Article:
4 Things Frontier Communications' CFO Wants You to Know

By Daniel B. Kline Markets Fool.com

While he has only been with the company since mid-September, Frontier Communications' (NASDAQ: FTR) CFO Perley McBride hit the ground running, in part because he was familiar with the company from having done two previous stints there earlier in his career.

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The new CFO has been a very public figure for the growing cable and internet company, and he continued that by representing Frontier at the UBS 44th Annual Global Media and Communications Conference. In his remarks (registration required), McBride talked about the company's immediate focus, and offered his thoughts on what will happen in 2017.

Frontier doubled in size with the Verizon deal. Image source: Getty Images.

1. Integration is not easy, but it's progressing

The CFO, who noted that the day of the speech was his 90th with his new employer, kicked things off by explaining that Frontier has faced difficulties in integrating its $10.54 billion acquisition of Verizon's (NYSE: VZ) wireline properties in California, Texas, and Florida (CTF). That deal, which completed on April 1, more than doubled the size of the company.

"The biggest thing is that there have been a number of challenges with the latest acquisition," McBride said. "We seem to be through those challenges with respect to integration and getting all of the onshoring of our call centers done."

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2. New structure, more commercial revenue?

The CFO also noted that the company has changed some of its management structure to better reflect its growth after completing the Verizon deal. "What we've done there is separated the company into a consumer business unit and a commercial business unit," he said, calling the changes "critical" to Frontier's business.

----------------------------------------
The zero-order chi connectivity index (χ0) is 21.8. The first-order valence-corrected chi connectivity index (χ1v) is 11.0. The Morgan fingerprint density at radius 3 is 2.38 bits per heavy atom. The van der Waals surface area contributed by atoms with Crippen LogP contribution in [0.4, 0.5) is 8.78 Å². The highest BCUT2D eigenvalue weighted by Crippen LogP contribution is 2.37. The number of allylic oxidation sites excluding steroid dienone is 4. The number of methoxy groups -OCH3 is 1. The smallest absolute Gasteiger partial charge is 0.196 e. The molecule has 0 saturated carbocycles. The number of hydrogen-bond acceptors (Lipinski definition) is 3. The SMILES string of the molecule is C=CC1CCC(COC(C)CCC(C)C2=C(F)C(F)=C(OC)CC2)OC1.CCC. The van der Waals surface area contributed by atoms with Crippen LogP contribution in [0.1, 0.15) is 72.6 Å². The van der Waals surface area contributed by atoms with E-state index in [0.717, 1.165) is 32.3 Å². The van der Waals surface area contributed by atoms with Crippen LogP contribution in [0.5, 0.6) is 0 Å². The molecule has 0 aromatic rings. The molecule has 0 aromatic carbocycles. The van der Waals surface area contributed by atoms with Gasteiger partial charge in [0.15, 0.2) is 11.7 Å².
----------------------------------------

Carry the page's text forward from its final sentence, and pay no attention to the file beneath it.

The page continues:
Previously the company had a management setup based on regions. McBride added that he believed that the company's structure, as it stands post-Verizon CTF deal, required acknowledging that consumers and business customers behave very differently.

"With these changes, we have very high expectations from the commercial business group," he said. "It has been a very stable revenue stream, but we believe it should be growing."

3. More simple sales offers

One of the big challenges for Frontier is that in the two quarters it has owned the CTF territories, it has shown that it's not growing the subscriber base in those markets. That was to be expected in the second quarter, given that marketing efforts were shut off during the switchover and the period right after it. In the third quarter, however, the continued drop in customers was a cause for concern. McBride said that one way Frontier plans to address that problem is by simplifying its sales offers.

Traditionally, he said, the company's call centers worked down from trying to sell customers "everything" -- Frontier's top-tier packages. Now, "we've simplified the offers for the holiday season where they are just selling one or two products and trying to up-sell versus cascading down."

4. New marketing is coming

During the holiday season, McBride said, the company uses what he called "promotional marketing." The CFO noted that after the fourth quarter the company has to return to a "normal marketing cadence."

He explained that the company needs to become a constant presence in the territories it has taken over: "It doesn't have to be on television every night, but you do have to have constant interaction with consumers in the marketplace so they know that you're there."

The CFO also told the audience that the company's nearest-term metric was improving sales of its FiOS pay-TV/internet product. He said that the company expects to go from losses to gains in that segment "in the next couple of quarters," due, in part, to making a stronger marketing push.

"We expect to see continued improvement and get that back to positive," he said. "It is the best network in those markets ... We just stubbed our toe in the acquisition. I don't think it's lasting brand damage."

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Daniel Kline has no position in any stocks mentioned. He wonders why Snoopy would have a snow-cone machine, as dogs don't really eat snow cones. The Motley Fool recommends Verizon Communications.

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